“Progesterone is a steroid hormone made by a woman’s ovaries when she ovulates and in smaller amounts by the adrenal gland. A menstruating woman will typically produce about 20 to 30 mg of progesterone a day during the luteal or last phase of her menstrual cycle.

While menopause doesn’t typically occur until age 50 or later, many women can start going out of balance in their 30s or even earlier. This decline in progesterone is not trivial for as women age into their fourth, fifth, and sixth decade, their progesterone levels continue to fall.  By the time they reach perimenopause as much as 75% or more of their youthful progesterone secretion may already be missing.

Natural progesterone is very useful to balance excess estrogen which can be a major risk for breast cancer. Natural progesterone is also different from estrogen in that your body can use it as a precursor or starting material to make other hormones such as adrenal hormones. It can even convert it into estrogen or testosterone if your body needs it.

Natural progesterone is made from a substance called diosgenin which is commonly extracted from wild yams or soybeans.  Even though it may be extracted from soy it is a highly purified hormone and there are absolutely no remnants of soy substances that would lead to any problem.” Dr. Joseph Mercola

Related Link Here

Pacing Purgatory

Some days there’s no other description for what Dr. Myhill has tagged “pacing” … an essential component of the CFS/ME daily survival reality. Along with a ridiculously long list of supplements I can’t do without, there’s this lil thing called pacing. It can often be described as purgatory. Some docs say a CFSer should rest 3 minutes for every 1 minute of activity. O.o That leaves no time for an actual life and makes a ton of sense if you’re in the worst of the CFS badlands. Fortunately, I’m not there. But, I’ve been close to the edge of that horrible wasteland and have had to up the pacing realities. So, what does it mean? It means I’m up and working for a few hours and then on the couch with the laptop. Or without it, flat on my back staring out at the trees and sunshine. Or I’m in a chair under those trees. Last week, I went bowling with my daughter on her birthday. I was described as graceful and fluid in motion. But. What did it feel like? My knees almost buckled 3 times. My upper body was screaming, my back howling and my legs literally shaking. How do you hide this? You sit down as soon as you’ve taken your turn.  You breathe deeply, sip at the water you brought and refuse to panic.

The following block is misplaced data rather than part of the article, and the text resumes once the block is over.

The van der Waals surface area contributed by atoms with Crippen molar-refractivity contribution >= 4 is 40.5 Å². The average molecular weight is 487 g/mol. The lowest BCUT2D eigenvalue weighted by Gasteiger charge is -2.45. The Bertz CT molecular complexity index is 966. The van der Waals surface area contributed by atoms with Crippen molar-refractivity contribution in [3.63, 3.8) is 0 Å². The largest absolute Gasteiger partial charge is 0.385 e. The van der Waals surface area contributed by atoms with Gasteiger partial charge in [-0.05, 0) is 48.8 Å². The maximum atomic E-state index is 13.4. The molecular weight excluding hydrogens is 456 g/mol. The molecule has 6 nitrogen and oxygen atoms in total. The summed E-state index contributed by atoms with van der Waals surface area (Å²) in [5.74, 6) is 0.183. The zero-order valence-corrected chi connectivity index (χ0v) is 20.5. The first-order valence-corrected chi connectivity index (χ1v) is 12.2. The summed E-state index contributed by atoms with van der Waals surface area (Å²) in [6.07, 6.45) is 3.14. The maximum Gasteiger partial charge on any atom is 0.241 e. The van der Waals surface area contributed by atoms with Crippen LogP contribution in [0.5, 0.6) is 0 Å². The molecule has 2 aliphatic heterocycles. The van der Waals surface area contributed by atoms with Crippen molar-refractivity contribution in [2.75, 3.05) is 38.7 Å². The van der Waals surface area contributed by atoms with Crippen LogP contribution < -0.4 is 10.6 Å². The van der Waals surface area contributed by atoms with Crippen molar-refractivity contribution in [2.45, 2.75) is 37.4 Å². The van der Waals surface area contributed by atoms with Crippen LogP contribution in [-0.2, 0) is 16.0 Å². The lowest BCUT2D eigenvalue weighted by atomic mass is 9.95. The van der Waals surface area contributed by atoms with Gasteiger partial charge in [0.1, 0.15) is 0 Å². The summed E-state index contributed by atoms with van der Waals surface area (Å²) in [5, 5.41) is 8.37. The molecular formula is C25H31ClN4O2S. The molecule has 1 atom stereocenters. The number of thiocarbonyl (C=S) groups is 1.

Seriously.

The result? 3 days on the couch with occasional outbursts of here and thereness, popping Ibuprofen (it’s against my nutrition religion to do that but i do it when desperate), rubbing magnesium oil on the pain-filled limbs and riding the wave of agony.

Put this in perspective. What kind of person am I? The running/sprinting, take me to the river, up the mountain, down the beach and to the bowling alley, down the bike trail type. Oh and there are the random dance fests. I miss it all. And I have not had the chance to really fully cultivate who I am outside of this purgatory, when things weren’t as bad as they’ve been for this almost 6 year stretch. Why? Because this “syndrome” (insert expletives here) has been part of my life since my early 20s. That’s 20++ years.

So. How does someone in purgatory find the meaningfulness in it all? Well…there’s this river perpetually flowing beneath the surface of every moment, and under trees and in the breezes blowing by, in the conversations filled with heart and soul, baring vulnerability and frustration, joy and longing. We’re here for these pleasures, and for the honor of meeting the challenges love tosses our way from time to time. But some times only a raging ranting session of frustration venting proportions will do. Pacing the emotions…pacing the body…corralling the longing into deeper appreciation for everything from birdsong to treespeak to…